I am currently enrolled in an online pinball repair school. It has two main campuses. They are: YouTube.com and pinside.com. Lol.
    I bring all of my tech questions here and usually several people have assisted in a rather short time. If I do not know how to do somethin I look it up on YouTube.
    However it would all depend on the time required and the cost as this is just a hobby and not my profession.

    i was gonna say, "we" already have an "online pinball repair school", at least on the em side of the world... i learned a lot simply by reading every tech thread that gets posted...

    and there is "clay's guide", which serves as a very good primer... and his associated pin ninja site, which (for a very small fee) details literally hundreds of repairs...

    and there is pinwiki...

    and when all else fails, posting a question in the forum will generally get a good response, especially if your post has more detail than "it's not working"...

    Quoted from presqueisle:

    As far as EM's, an intro schematic course would be a logical start.

    a quick guide that i wrote describing how i learned to read them...

    https://pinside.com/pinball/forum/topic/reading-schematics-how-i-learned-maybe-it-will-help-others#post-1548629

    #8 4 years ago

    I would pay for this.

    I actually think Clay should offer and upgraded online class option.

    I see the best way as something like you can sign up for class and this provides access to an added library of videos for starter through more expereinced. Along with this, once per month there is a 1 hr live class where clay goes through a full game problem and then fields Q&A at teh end of class on the scope of that months topic. People would need to log into class and then use lync or some IM feature that allows live action Q via typing and then answers with demo streamed live.

    I can easily see paying $100 for a year long membership. It would sell best if it had a sylabus and peopel knew the general content/topics of the monthly live class in advance. It would take a good amount of leg work to get started but in time the content woudl get built up.

    This is a fun and good value form me perspective. I also would enjoy sitting in my boxers at home while learning more about pinball.

    #9 4 years ago
    Quoted from Whysnow:

    I would pay for this.
    I actually think Clay should offer and upgraded online class option.
    I see the best way as something like you can sign up for class and this provides access to an added library of videos for starter through more expereinced. Along with this, once per month there is a 1 hr live class where clay goes through a full game problem and then fields Q&A at teh end of class on the scope of that months topic. People would need to log into class and then use lync or some IM feature that allows live action Q via typing and then answers with demo streamed live.
    I can easily see paying $100 for a year long membership. It would sell best if it had a sylabus and peopel knew the general content/topics of the monthly live class in advance. It would take a good amount of leg work to get started but in time the content woudl get built up.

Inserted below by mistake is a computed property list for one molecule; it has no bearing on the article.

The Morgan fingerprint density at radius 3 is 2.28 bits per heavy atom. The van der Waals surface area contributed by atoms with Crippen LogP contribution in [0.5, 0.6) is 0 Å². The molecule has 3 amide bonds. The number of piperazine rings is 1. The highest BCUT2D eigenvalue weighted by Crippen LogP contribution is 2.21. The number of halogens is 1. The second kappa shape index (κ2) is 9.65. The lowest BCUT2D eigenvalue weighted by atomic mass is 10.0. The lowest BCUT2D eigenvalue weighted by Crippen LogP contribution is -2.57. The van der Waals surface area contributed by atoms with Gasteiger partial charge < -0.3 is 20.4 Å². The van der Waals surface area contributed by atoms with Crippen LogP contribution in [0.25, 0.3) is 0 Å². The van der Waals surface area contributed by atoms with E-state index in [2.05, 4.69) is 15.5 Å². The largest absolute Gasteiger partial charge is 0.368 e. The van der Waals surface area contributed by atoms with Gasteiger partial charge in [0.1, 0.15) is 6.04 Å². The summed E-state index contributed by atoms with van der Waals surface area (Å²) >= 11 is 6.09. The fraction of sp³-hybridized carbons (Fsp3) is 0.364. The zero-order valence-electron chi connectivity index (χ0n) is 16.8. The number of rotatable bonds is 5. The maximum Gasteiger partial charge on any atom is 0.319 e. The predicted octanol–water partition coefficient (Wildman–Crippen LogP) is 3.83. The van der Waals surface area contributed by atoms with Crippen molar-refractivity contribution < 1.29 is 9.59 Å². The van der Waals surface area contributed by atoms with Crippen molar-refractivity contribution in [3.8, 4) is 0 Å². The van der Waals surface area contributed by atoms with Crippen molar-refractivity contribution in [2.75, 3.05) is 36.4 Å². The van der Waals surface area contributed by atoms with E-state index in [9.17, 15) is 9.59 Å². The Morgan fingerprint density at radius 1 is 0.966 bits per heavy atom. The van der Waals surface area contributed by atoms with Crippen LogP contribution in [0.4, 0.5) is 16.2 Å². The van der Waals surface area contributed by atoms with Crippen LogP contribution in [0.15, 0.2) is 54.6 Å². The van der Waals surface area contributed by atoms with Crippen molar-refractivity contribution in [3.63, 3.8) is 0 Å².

This is a fun and good value form me perspective. I also would enjoy sitting in my boxers at home while learning more about pinball.

    I am with you on the watch when you want to, library type of system. I completed my master's online for education and having to show up at 8:00 pm to online chat session were kind of pointless. I learned from the instructor providing the information and then me taking the initiative to use that information.

    If you paid a once a year fee to an online resource for pinball repair and documentation I would be all in.

    #10 4 years ago

    the pinballninja.com has a lot of repair stuff including 350 videos on repairs and 850 documented repairs blog entries.

    #11 4 years ago

    Clay does a great job on Pinball Ninja. If you haven't signed up for that, you should. I wish I could attend Clays Sunday class but 6 hours each way is a little much. If someone offered a week long intermediate class I would really think about that!

    #12 4 years ago
    Quoted from cfh:

    the pinballninja.com has a lot of repair stuff including 350 videos on repairs and 850 documented repairs blog entries.

    Yeah, I love you ninja

    However, I would also love a more interactive class and be happy to pay to join such a class.

    #13 4 years ago

    I would for classes more focused on SS repair.

    3 years later
    #14 1 year ago

    I know this post is three years old,but I'd be interested in taking an online repair course.

    1 year later
    #15 74 days ago

    Sorry to resurrect an old thread, but I also would love to have a class like this available online. I know I don't want to keep paying for in-home repairs!

    #16 74 days ago

    +1
    I wish my township had a Pinball repair course . They offer carpentry and other trade school training,why not Pinball? I'd probably be the only person there.

    #17 73 days ago
    Quoted from ralphs007:

    I'd probably be the only person there.

    Then you could just have the class at your house and learn to fix and restore your own pins. Win win